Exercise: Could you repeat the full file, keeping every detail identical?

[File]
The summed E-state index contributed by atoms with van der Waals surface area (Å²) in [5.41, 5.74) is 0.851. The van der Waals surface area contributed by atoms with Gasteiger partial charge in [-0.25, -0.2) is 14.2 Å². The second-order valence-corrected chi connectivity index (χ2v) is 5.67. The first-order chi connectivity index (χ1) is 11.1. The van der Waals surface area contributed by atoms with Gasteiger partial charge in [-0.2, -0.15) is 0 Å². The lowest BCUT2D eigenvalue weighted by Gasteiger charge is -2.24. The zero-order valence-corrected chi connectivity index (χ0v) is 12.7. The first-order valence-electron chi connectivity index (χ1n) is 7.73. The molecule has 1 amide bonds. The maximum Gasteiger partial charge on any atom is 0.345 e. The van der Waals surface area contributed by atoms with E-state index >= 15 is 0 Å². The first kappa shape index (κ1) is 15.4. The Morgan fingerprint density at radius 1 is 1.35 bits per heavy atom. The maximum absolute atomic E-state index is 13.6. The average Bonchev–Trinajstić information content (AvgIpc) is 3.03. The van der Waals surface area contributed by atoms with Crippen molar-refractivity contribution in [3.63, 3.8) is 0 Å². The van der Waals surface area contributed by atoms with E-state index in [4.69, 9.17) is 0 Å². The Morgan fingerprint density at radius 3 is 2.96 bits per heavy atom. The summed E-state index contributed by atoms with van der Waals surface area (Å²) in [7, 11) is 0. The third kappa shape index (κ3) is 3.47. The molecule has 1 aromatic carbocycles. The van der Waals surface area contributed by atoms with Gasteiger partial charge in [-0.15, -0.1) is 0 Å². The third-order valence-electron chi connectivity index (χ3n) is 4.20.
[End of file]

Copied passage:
The summed E-state index contributed by atoms with van der Waals surface area (Å²) in [5.41, 5.74) is 0.851. The van der Waals surface area contributed by atoms with Gasteiger partial charge in [-0.25, -0.2) is 14.2 Å². The second-order valence-corrected chi connectivity index (χ2v) is 5.67. The first-order chi connectivity index (χ1) is 11.1. The van der Waals surface area contributed by atoms with Gasteiger partial charge in [-0.2, -0.15) is 0 Å². The lowest BCUT2D eigenvalue weighted by Gasteiger charge is -2.24. The zero-order valence-corrected chi connectivity index (χ0v) is 12.7. The first-order valence-electron chi connectivity index (χ1n) is 7.73. The molecule has 1 amide bonds. The maximum Gasteiger partial charge on any atom is 0.345 e. The van der Waals surface area contributed by atoms with E-state index >= 15 is 0 Å². The first kappa shape index (κ1) is 15.4. The Morgan fingerprint density at radius 1 is 1.35 bits per heavy atom. The maximum absolute atomic E-state index is 13.6. The average Bonchev–Trinajstić information content (AvgIpc) is 3.03. The van der Waals surface area contributed by atoms with Crippen molar-refractivity contribution in [3.63, 3.8) is 0 Å². The van der Waals surface area contributed by atoms with E-state index in [4.69, 9.17) is 0 Å². The Morgan fingerprint density at radius 3 is 2.96 bits per heavy atom. The summed E-state index contributed by atoms with van der Waals surface area (Å²) in [7, 11) is 0. The third kappa shape index (κ3) is 3.47. The molecule has 1 aromatic carbocycles. The van der Waals surface area contributed by atoms with Gasteiger partial charge in [-0.15, -0.1) is 0 Å². The third-order valence-electron chi connectivity index (χ3n) is 4.20.